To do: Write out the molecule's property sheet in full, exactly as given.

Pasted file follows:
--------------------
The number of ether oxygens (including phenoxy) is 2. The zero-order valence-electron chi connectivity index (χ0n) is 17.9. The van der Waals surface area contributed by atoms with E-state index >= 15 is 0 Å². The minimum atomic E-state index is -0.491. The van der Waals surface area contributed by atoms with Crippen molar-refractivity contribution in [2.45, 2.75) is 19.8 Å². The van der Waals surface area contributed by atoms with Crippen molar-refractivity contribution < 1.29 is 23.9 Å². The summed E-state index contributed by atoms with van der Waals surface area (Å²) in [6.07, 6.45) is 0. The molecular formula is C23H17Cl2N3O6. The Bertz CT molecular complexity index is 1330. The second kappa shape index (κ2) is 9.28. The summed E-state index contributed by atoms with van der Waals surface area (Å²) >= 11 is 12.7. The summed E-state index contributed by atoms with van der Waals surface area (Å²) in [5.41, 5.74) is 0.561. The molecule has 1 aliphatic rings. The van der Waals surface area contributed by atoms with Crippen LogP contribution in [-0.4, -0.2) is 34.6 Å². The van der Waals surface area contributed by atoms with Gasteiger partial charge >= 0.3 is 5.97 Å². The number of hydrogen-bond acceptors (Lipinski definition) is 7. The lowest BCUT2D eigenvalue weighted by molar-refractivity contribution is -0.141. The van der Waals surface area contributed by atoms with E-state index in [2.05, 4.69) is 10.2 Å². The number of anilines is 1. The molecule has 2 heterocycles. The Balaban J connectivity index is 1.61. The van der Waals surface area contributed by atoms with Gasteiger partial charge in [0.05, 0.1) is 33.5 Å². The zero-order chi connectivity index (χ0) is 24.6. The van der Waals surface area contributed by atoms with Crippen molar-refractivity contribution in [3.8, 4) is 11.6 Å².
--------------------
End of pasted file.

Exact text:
The number of ether oxygens (including phenoxy) is 2. The zero-order valence-electron chi connectivity index (χ0n) is 17.9. The van der Waals surface area contributed by atoms with E-state index >= 15 is 0 Å². The minimum atomic E-state index is -0.491. The van der Waals surface area contributed by atoms with Crippen molar-refractivity contribution in [2.45, 2.75) is 19.8 Å². The van der Waals surface area contributed by atoms with Crippen molar-refractivity contribution < 1.29 is 23.9 Å². The summed E-state index contributed by atoms with van der Waals surface area (Å²) in [6.07, 6.45) is 0. The molecular formula is C23H17Cl2N3O6. The Bertz CT molecular complexity index is 1330. The second kappa shape index (κ2) is 9.28. The summed E-state index contributed by atoms with van der Waals surface area (Å²) >= 11 is 12.7. The summed E-state index contributed by atoms with van der Waals surface area (Å²) in [5.41, 5.74) is 0.561. The molecule has 1 aliphatic rings. The van der Waals surface area contributed by atoms with Crippen LogP contribution in [-0.4, -0.2) is 34.6 Å². The van der Waals surface area contributed by atoms with Gasteiger partial charge >= 0.3 is 5.97 Å². The number of hydrogen-bond acceptors (Lipinski definition) is 7. The lowest BCUT2D eigenvalue weighted by molar-refractivity contribution is -0.141. The van der Waals surface area contributed by atoms with E-state index in [2.05, 4.69) is 10.2 Å². The number of anilines is 1. The molecule has 2 heterocycles. The Balaban J connectivity index is 1.61. The van der Waals surface area contributed by atoms with Gasteiger partial charge in [0.05, 0.1) is 33.5 Å². The zero-order chi connectivity index (χ0) is 24.6. The van der Waals surface area contributed by atoms with Crippen molar-refractivity contribution in [3.8, 4) is 11.6 Å².